Saturday, November 10, 2012

The Spice Must Flow

Call me Sisyphus.

I am glacially de-cluttering my parents' kitchen. This involves evicting items from cabinets, scrubbing said cabinets, and re-organizing as I go.

I call it "my parents'" kitchen because, even though my mother died nearly two years ago, it is so very much her kitchen.  Dad just eats there.  Everything else is hers.  Her pots, her pans, her salt and pepper.  Well, there's also the clock.  The one that says "Snookie's Kitchen."

You can't argue with a clock.

(Sidenote:  You can, however, take issue with the fact that they have multiple clocks. There's the "Snookie's Kitchen," clock, a cuckoo clock (that cuckoos every fifteen minutes), the microwave clock, the stove top clock, and the under-the-counter radio clock. Did I mention that none of the clocks agree on a time?  These are very, very disagreeable clocks.)

Today, I focused my efforts on the spice cabinet.  Yes, cabinet. Not rack.  Most people have a spice rack, maybe even a Lazy Susan thingamajig, that contains about two doze frequently-used spices.  Since my mother cooked in great volume, frequency, and variety, she'd racked up a rather large collection -- conglomerate, really -- of spices.  I mean, she wasn't rolling her own sushi or anything, but she'd delve into Americanized versions of Irish (corned beef and cabbage), German (sour beef and dumplings), Italian (meat lasagna), French (chicken cordon bleu), and, of course, White Trash American (I can't even begin to christen the chef's salad sprinkled with Fritos and drizzled in hot Cheez Whiz).  Point is, there were about a hundred and fifty spice containers in this cabinet.  Can you even begin to appreciate that many  bottles of cloves, oregano, and mace?  Also: what is mace, for God's sakes?

I've been dreading the cleanup effort on this particular cabinet.  The way I figure it, in the twenty-one years she lived there, my mother cooked over seven thousand dinners in that house.  That cabinet represented the love she poured into each of those meals.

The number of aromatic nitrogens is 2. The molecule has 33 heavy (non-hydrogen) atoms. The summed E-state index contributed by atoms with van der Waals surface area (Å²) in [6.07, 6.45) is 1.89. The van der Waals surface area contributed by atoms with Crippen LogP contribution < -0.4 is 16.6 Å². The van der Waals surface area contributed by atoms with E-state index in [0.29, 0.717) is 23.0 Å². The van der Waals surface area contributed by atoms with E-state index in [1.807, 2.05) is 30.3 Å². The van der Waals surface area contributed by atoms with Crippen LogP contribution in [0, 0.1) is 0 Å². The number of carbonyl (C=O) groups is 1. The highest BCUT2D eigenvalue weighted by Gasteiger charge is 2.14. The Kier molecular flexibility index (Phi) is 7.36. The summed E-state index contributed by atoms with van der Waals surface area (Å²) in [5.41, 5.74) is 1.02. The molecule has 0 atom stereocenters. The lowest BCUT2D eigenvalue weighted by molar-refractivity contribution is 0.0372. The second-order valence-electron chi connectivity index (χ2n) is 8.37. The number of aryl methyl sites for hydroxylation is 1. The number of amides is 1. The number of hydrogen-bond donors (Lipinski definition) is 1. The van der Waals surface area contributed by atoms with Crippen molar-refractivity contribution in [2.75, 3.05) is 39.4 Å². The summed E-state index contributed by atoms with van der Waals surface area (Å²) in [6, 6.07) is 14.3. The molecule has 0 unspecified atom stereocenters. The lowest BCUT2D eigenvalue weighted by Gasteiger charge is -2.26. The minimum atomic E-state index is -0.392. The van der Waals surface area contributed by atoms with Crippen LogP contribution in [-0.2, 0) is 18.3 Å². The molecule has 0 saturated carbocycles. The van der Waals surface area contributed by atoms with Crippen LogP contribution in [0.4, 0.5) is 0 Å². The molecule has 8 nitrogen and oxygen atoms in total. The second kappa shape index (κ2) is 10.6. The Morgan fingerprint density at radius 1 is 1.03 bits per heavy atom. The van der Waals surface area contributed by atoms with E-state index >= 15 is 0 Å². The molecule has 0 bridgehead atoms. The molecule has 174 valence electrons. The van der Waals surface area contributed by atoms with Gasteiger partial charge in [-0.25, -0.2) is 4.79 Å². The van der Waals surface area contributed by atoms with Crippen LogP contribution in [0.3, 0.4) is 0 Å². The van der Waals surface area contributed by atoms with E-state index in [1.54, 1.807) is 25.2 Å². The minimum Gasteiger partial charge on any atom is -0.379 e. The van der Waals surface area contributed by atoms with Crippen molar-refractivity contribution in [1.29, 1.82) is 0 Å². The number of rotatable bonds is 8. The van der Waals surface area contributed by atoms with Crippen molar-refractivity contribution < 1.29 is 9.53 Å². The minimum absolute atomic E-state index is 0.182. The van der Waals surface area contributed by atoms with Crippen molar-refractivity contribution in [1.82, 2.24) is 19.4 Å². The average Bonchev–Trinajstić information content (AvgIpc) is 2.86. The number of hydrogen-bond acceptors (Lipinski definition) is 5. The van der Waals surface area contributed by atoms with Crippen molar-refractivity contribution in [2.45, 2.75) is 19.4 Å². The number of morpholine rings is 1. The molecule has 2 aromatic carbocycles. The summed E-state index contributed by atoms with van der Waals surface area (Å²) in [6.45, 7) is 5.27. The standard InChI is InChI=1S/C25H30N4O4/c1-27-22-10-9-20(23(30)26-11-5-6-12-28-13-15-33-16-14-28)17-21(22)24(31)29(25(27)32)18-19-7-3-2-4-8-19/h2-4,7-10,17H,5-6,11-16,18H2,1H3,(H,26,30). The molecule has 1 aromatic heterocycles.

Ugh, I just dove into the deep end of my ow melodrama.  Blech. 

That's who I am now, for better or for worse. I'm reduced to the weepies, and possibly the vapors, by McCormick's finest.  Anyway, I went through all of these stupid spices, simultaneously getting teary-eyed over the Cream of Tartar that I knew went into the incomparably fluffy meringue atop her lemon pies. Cream of Tartar should NOT make cry, right?  

Lucky for me, before I could make myself throw up from my own weak sauce, I found the five boxes of baking soda.  Why does anyone need five boxes of Arm & Hammer's finest?   Mom, apparently, had some hoarder tendencies.  

Each bottle, each tin*, made me think of something she cooked for us. Since food was the real way that she'd tell you she love you, it was stupidly hard to toss an empty container of garlic salt. 

Confession:  I might -- might -- have found, and hugged, an empty bottle of Superose liquid sweetener. It caused an ape-strong memory of my mother mixing a squirt of it into her morning coffee, still bleary with sleep.

But toss it I did it, along with dozens of bottles of spice.  I pared the collection down to those that hadn't expired, and further reduced it to those spices that my sister and my father actually use.  I started with a hundred and fifty bottles.  I ended up with about thirty.  Now they can use that cabinet for a bunch of other things, including their coffee, tea, and baking ingredients.  Which is good.  But now there are two trash bags full of that which spiced up our family life for decades, which makes me feel incredibly awful.  

I know it's just stuff. Unusable stuff, to boot. But myriad tins of bottles... They are a powerful symbol of my Mom, and now they sit in an inglorious heap, waiting to go to a landfill.  And that's what feels awful.  If she were here, she would've called me a ninny for either being emotionally attached to a dusty bottle of cloves.  Well, either that or she would've been horrified that I threw out 'perfectly good' thirty-year-old bay leaves.

But she's not here, so I'm helping my Dad by clearing out the stuff they don't use or need.  In every way, what I'm doing is sane and right and good.  But it still sucks.

*thirty seconds of Google research shows that McCormick issued their spices in tin canisters during the '70's. So, this means that my mother bought these spices while living in my childhood home, and then moved them TWICE, and still didn't pitch them.

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